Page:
The questionnaire consisted of 32 questions of which the first 7 addressed basic background data such as the nature and place of practice, number of years of practice as well as issues about place of training. The next 25 questions enquired about training in child and adolescent psychiatry and psychotherapy as well as the methods of practice in these two areas. All questions had multiple choices as answers. The respondents were allowed to make specific comments on each question if required.

The questionnaire was sent out to 227 psychiatrists within the state. An attempt was made to contact those who did not respond initially.

   Results   Top

A total of 227 questionnaires were sent out of which 84 were returned completed indicating a response rate of 37%.

The respondents fell into the age range of 29 to 65 years (mean of 44.2). There were 78 males and 6 female respondents. The number of years of practice ranged from 1 to 31 (a mean of 18). 44 (52%) worked in the private sector and 40 (48%) in the government sector. A further break up of their places of work is given in [Table 1].
Table 1: Distribution of respondents (place of work)

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Of the respondents, 32 (38%) had been trained in post-graduate centers within the state and 52 (61%) had been trained outside the state. 33 (39.3%) had an MD in psychiatry and 51 (60.7%) had a Diploma in Psychological medicine.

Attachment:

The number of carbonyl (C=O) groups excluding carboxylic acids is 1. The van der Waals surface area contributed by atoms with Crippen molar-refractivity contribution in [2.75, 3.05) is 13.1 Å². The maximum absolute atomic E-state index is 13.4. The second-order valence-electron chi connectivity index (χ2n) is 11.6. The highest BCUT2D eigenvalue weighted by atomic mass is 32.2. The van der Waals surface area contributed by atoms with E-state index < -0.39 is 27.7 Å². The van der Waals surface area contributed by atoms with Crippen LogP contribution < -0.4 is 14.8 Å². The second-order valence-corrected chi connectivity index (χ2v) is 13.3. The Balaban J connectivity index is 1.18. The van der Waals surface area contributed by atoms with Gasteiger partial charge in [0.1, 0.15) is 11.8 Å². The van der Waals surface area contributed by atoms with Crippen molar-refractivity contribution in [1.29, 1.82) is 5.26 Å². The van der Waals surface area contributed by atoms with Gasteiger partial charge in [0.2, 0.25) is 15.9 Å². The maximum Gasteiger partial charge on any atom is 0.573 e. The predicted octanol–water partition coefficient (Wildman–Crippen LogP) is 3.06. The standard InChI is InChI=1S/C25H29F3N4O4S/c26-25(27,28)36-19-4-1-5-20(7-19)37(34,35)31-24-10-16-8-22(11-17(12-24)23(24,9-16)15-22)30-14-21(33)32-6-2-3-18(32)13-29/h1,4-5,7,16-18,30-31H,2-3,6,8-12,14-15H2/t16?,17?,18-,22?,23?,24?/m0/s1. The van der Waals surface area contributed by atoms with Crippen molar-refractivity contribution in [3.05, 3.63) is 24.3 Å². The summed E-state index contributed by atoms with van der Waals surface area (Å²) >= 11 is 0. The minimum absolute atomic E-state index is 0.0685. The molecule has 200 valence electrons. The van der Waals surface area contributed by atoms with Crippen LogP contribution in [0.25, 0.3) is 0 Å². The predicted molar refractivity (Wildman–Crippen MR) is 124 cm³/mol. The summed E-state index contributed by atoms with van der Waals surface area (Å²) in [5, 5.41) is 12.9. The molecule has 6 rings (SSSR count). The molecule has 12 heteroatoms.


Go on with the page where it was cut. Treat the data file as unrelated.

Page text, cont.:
Of the respondents, 54 (64.3%) of the total said that they had received training in psychological methods of therapy and 30 (35.7%) had received none.

40 (47.6%) had received training in Child and Adolescent Psychiatry and 44 (52.4%) had no such training.

Practice of psychotherapy

Of the respondents, 72 (85.7%) said that they used psychotherapy as a treatment modality in their daily practice while 12 (14.3%) did not.

Of the respondents, 10 (11.9%) estimated that less than 25% of their patients would require some form of psychotherapy, 42 (50%) of the respondents estimated that between 25 and 50% of their clients would require psychotherapy, and 32 (38.1%) felt that more than 50% of their clients would require such a service.